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But it will become still more meaningful once we add the SL1 Legend’s strong upper midrange into the equation. On one hand it wasn’t as direct as the best passive preamps and my reference, on the other hand it was richer and more communicative than passives and better differentiated than the Polaris. The CAT seemed unbeatable when it came to differentiation of treble and upper midrange. The only system I know that is capable of even more in this aspect is Ancient Audio’s CD deck with onboard line stage to go amp direct. I only had to listen to King Crimson's In The Court Of The Crimson King, an ingenious recording of cymbals to confirm my opinion.

The CAT much better differentiated how each cymbal was struck, with how much force, exactly where etc. It was much easier to admire and follow the techniques of drummers. John Coltrane's The John Coltrane Quartet Plays created the same impression. While this material was not as perfectly recorded, it should have made it more difficult to verify my conclusion but it still stood. The American preamplifier also outperformed the Polaris when it came to presenting the self noise of master tape. Surely nobody listens to this but it does show the quality of high-frequency replay. Based on it I could clearly tell how fabulous the resolution and ability to differentiate the high tones were with the Legend.

This particular sonic character is surely a result of the designer’s intentions who obviously wanted to achieve a particular kind of sound. The most important aspect was the midrange but it's not as warm as the Nagra, Art Audio or Accuphase nor in any way emphasized. I could simply tell how the midrange was most important to the designer. Because the sound isn’t warmed up yet treble and upper midrange are so powerful, one can’t really identify a tubed device. One ‘tube’ feature might be the slight softening of transients but nowadays many top-line transistor preamplifiers do the same thing. The midbass was deep and full and only the lowest part of the range betrayed a vacuum state device. Apart from this the majority of the audible range reminded me of the C-500’s solid-state module, just better.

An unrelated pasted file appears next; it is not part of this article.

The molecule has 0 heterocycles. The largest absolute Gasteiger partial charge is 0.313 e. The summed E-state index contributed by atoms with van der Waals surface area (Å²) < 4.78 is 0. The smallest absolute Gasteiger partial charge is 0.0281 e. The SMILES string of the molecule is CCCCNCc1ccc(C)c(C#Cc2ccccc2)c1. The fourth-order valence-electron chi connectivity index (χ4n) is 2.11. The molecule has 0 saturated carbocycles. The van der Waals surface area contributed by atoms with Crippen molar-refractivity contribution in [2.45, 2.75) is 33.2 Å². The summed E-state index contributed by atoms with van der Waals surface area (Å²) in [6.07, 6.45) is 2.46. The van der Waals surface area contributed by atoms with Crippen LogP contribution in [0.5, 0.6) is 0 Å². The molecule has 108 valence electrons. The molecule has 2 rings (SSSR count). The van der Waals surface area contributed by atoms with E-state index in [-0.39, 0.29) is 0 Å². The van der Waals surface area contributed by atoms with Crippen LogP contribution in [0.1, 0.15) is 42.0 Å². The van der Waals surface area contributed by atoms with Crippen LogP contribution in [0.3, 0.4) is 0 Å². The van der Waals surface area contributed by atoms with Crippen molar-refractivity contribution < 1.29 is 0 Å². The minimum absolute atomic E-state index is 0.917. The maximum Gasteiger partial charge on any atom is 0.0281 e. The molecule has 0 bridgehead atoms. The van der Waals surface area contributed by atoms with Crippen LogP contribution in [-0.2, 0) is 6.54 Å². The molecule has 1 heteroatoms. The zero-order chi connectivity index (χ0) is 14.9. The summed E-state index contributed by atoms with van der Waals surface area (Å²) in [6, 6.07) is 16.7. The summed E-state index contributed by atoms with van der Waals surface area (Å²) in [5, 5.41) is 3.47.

So far I’ve mostly discussed the midrange but it’s really the decisive aspect on whether this particular preamp will fit into your system. The sound on a whole was bit thinner than the Polaris, not to mention the more overtly tubed Art Audio and Nagra but also the Luxman. For my system and my room, Ayon’s Polaris fits better. But that of course is a personal choice I made and on top of that an individual preference. In a bigger room with bigger speakers, I’d likely choose the CAT over the Polaris as being more proper on tonal balance. In a big room there’s space to develop a big sound and you need to exercise maximal control over all aspects of the sound. My Polaris could then become a bit too warm and massive. In smaller rooms this slight enlargement of the Austrian preamplifier better defines the sound in my opinion. One thing I really love about it is just how rich the midrange is. It is not about emphasizing but fully developing this band. I prefer to hear each instrument here and now very saturated even if that’s not 100% accurate. The CAT places the sound not as close to the listener but rather at some distance. As I say, this is a function of personal preferences. After all, you will never have exactly the same sound at home as during a live concert regardless of whether you use the CAT or Ayon.

The line stage of course is just one half of this equation. There’s also the phono stage. If you take a look inside the machine, you’ll notice how similar the topology of either stage looks. They even take up the same amount of space. In other words, they were both treated with the same care and attention. Usually the line stage is the core focus and phono a mere addition. The only exception I know is the Polaris II. Its phono stage runs twice as many bottles as the line stage. But somehow I wasn't convinced of Ayon’s phono stage, hence I ordered only the line stage and maintain RCM Audio’s Sensor Prelude IC as my external phono stage. During the last three years only very few others could match the Prelude in terms of speed and precision but also—surprisingly—its richness. The only clearly superior device was the Manley Steelhead v2. When I saw how the CAT was built, I became anxious to listen to some records.

At first I listened to the CAT with my own phono stage. The surprise was how different the CAT sounded with digital and analogue sources. With the turntable the sound became richer, deeper and fuller but the treble weakened and the bass lost some control. I had the same results in every case. I started by comparing the same mixes issued on CD and vinyl like Miles Davis’ Kind Of Blue (50th Anniversary Collector's Edition) or one of my latest buys, a wonderful Vinyl Factory Helligoland edition by Massive Attack. I was really surprised because it meant that the CAT was able to differentiate the signal based on source in an extraordinary way. The characters of both Avid Acutus Reference deck and Miyajima Waza pickup were easily recognized.